* A product failure is a moment of truth. A poorly managed response can unmask a brand promise as a hollow boast.
ProQuest  crisis  crisis_management  crisis_response  brands  branding  brand_purpose  Dell  failure  moments_of_truth  preparation  product_recalls  threats  turnarounds 
june 2012 by jerryking
Infotrac Newsstand - Document
Time to stand up to the crisis junkies
Author(s): Philip Delves Broughton
Source: The Financial Times. (Sept. 6, 2011): News: p14
crisis  crisis_management  Philip_Delves_Broughton 
december 2011 by jerryking
Damage Control for a Forced Exit - WSJ.com
NOVEMBER 14, 2011, 9:36 A.M. ET

Damage Control for a Forced Exit

By JOANN S. LUBLIN

Columnist's name
crisis_management  public_relations  firings  Managing_Your_Career  Joann_S._Lublin 
november 2011 by jerryking
globeadvisor.com: Risky Business
October 6, 2011 | Report on Small Business | Colin Freeze.
If anyone can prepare civilians working in hot zones for possible abduction, it's ex-soldiers. But can they run their own consulting companies?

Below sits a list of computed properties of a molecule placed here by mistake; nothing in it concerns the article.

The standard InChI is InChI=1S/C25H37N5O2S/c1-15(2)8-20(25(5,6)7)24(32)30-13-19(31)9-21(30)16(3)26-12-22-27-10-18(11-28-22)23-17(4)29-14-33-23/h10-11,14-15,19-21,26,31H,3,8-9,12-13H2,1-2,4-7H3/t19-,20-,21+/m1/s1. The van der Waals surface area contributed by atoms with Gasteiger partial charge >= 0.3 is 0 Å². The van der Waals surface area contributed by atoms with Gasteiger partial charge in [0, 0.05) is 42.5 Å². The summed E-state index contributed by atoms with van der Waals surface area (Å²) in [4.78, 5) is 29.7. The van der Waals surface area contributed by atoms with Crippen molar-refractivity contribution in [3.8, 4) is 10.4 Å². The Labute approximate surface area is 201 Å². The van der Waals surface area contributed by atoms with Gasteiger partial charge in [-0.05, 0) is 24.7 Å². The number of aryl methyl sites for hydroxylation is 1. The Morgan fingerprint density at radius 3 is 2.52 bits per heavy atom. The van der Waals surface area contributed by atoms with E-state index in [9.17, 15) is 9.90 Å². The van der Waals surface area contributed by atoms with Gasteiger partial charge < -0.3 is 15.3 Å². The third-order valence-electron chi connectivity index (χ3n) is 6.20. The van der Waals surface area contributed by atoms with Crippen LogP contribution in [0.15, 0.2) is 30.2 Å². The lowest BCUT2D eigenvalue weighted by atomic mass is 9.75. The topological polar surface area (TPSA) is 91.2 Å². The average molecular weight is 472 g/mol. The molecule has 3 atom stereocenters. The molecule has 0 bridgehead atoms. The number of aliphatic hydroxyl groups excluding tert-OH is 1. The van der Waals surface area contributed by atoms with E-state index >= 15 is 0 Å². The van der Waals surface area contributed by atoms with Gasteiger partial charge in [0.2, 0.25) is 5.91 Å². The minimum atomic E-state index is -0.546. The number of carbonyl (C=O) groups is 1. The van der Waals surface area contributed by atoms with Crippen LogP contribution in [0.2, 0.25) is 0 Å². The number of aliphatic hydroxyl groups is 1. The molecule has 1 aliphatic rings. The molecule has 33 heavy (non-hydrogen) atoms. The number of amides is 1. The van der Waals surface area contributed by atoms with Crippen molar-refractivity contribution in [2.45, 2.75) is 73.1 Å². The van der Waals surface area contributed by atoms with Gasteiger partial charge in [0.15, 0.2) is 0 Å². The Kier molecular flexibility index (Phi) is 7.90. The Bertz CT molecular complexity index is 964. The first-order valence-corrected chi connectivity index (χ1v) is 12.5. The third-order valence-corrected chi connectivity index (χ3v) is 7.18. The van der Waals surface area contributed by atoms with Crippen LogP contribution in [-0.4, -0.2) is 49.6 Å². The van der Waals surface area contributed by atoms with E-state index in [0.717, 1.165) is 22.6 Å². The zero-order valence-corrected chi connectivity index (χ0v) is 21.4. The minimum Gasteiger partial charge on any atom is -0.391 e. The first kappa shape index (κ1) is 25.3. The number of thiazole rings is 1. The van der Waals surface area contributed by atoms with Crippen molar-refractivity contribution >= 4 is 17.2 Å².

crisis_management  emerging_markets  kidnappings  personal_safety  security_&_intelligence 
october 2011 by jerryking
AIG Offers Crisis-Communications Insurance - WSJ.com
OCTOBER 12, 2011 | WSJ | By ERIK HOLM.

Got a Crisis? Tap AIG (Really)....Chartis, the property-casualty subsidiary of the New York insurer, is offering a new type of coverage to help companies offset the cost of bringing in outside experts when a public-relations crisis hits. Dubbed ReputationGuard, the insurance will pay for policyholders to seek the counsel of two crisis-communications firms, Burson-Marsteller and Porter Novelli, even before a possible crisis becomes public.